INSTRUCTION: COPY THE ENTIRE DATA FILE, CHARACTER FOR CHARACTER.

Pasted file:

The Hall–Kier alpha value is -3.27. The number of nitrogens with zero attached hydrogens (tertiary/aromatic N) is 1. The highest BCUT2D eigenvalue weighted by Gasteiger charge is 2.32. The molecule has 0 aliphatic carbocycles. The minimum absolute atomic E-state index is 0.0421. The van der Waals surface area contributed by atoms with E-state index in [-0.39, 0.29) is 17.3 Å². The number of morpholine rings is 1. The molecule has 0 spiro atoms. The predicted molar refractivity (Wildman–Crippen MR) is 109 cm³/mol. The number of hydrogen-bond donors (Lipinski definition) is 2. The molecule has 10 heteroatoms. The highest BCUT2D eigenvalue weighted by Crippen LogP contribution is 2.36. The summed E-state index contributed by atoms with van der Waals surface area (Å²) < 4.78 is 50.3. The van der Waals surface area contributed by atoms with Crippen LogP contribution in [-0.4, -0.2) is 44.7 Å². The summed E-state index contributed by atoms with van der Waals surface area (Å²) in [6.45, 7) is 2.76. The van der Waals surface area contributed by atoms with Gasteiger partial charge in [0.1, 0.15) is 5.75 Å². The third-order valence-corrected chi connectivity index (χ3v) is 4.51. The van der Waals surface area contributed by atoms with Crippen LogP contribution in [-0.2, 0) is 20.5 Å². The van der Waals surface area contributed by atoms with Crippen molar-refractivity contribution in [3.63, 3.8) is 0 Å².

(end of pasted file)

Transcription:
The Hall–Kier alpha value is -3.27. The number of nitrogens with zero attached hydrogens (tertiary/aromatic N) is 1. The highest BCUT2D eigenvalue weighted by Gasteiger charge is 2.32. The molecule has 0 aliphatic carbocycles. The minimum absolute atomic E-state index is 0.0421. The van der Waals surface area contributed by atoms with E-state index in [-0.39, 0.29) is 17.3 Å². The number of morpholine rings is 1. The molecule has 0 spiro atoms. The predicted molar refractivity (Wildman–Crippen MR) is 109 cm³/mol. The number of hydrogen-bond donors (Lipinski definition) is 2. The molecule has 10 heteroatoms. The highest BCUT2D eigenvalue weighted by Crippen LogP contribution is 2.36. The summed E-state index contributed by atoms with van der Waals surface area (Å²) < 4.78 is 50.3. The van der Waals surface area contributed by atoms with Crippen LogP contribution in [-0.4, -0.2) is 44.7 Å². The summed E-state index contributed by atoms with van der Waals surface area (Å²) in [6.45, 7) is 2.76. The van der Waals surface area contributed by atoms with Gasteiger partial charge in [0.1, 0.15) is 5.75 Å². The third-order valence-corrected chi connectivity index (χ3v) is 4.51. The van der Waals surface area contributed by atoms with Crippen LogP contribution in [-0.2, 0) is 20.5 Å². The van der Waals surface area contributed by atoms with Crippen molar-refractivity contribution in [3.63, 3.8) is 0 Å².